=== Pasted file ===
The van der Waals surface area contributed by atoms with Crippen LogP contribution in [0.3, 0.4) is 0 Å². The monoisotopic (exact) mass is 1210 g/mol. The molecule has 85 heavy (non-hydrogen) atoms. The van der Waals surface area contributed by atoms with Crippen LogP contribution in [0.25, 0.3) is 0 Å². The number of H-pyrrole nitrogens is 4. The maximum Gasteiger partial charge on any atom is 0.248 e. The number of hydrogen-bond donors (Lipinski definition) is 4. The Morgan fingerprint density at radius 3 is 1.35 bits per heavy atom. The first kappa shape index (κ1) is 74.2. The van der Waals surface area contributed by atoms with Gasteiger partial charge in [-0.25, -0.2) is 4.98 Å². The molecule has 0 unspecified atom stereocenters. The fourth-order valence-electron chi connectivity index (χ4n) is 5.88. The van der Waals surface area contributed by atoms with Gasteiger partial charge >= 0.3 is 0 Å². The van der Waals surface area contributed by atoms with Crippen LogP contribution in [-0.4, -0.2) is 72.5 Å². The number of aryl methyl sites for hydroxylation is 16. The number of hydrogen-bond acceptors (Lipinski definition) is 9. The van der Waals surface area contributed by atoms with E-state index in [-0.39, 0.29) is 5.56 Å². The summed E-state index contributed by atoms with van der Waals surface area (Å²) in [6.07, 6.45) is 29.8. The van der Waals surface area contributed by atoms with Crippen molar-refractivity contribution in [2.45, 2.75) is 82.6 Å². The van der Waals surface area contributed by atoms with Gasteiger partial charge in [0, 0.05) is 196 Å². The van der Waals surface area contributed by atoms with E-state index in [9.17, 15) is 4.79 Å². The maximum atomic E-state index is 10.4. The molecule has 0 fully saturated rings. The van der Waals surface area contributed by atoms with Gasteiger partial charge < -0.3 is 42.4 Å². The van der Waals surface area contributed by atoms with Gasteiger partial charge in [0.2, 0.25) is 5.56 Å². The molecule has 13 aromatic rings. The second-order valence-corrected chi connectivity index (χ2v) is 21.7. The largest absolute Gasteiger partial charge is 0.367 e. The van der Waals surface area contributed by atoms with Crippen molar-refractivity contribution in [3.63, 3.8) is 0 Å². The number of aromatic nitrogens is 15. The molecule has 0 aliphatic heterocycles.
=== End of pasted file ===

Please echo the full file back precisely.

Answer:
The van der Waals surface area contributed by atoms with Crippen LogP contribution in [0.3, 0.4) is 0 Å². The monoisotopic (exact) mass is 1210 g/mol. The molecule has 85 heavy (non-hydrogen) atoms. The van der Waals surface area contributed by atoms with Crippen LogP contribution in [0.25, 0.3) is 0 Å². The number of H-pyrrole nitrogens is 4. The maximum Gasteiger partial charge on any atom is 0.248 e. The number of hydrogen-bond donors (Lipinski definition) is 4. The Morgan fingerprint density at radius 3 is 1.35 bits per heavy atom. The first kappa shape index (κ1) is 74.2. The van der Waals surface area contributed by atoms with Gasteiger partial charge in [-0.25, -0.2) is 4.98 Å². The molecule has 0 unspecified atom stereocenters. The fourth-order valence-electron chi connectivity index (χ4n) is 5.88. The van der Waals surface area contributed by atoms with Gasteiger partial charge >= 0.3 is 0 Å². The van der Waals surface area contributed by atoms with Crippen LogP contribution in [-0.4, -0.2) is 72.5 Å². The number of aryl methyl sites for hydroxylation is 16. The number of hydrogen-bond acceptors (Lipinski definition) is 9. The van der Waals surface area contributed by atoms with E-state index in [-0.39, 0.29) is 5.56 Å². The summed E-state index contributed by atoms with van der Waals surface area (Å²) in [6.07, 6.45) is 29.8. The van der Waals surface area contributed by atoms with Crippen molar-refractivity contribution in [2.45, 2.75) is 82.6 Å². The van der Waals surface area contributed by atoms with Gasteiger partial charge in [0, 0.05) is 196 Å². The van der Waals surface area contributed by atoms with E-state index in [9.17, 15) is 4.79 Å². The maximum atomic E-state index is 10.4. The molecule has 0 fully saturated rings. The van der Waals surface area contributed by atoms with Gasteiger partial charge < -0.3 is 42.4 Å². The van der Waals surface area contributed by atoms with Gasteiger partial charge in [0.2, 0.25) is 5.56 Å². The molecule has 13 aromatic rings. The second-order valence-corrected chi connectivity index (χ2v) is 21.7. The largest absolute Gasteiger partial charge is 0.367 e. The van der Waals surface area contributed by atoms with Crippen molar-refractivity contribution in [3.63, 3.8) is 0 Å². The number of aromatic nitrogens is 15. The molecule has 0 aliphatic heterocycles.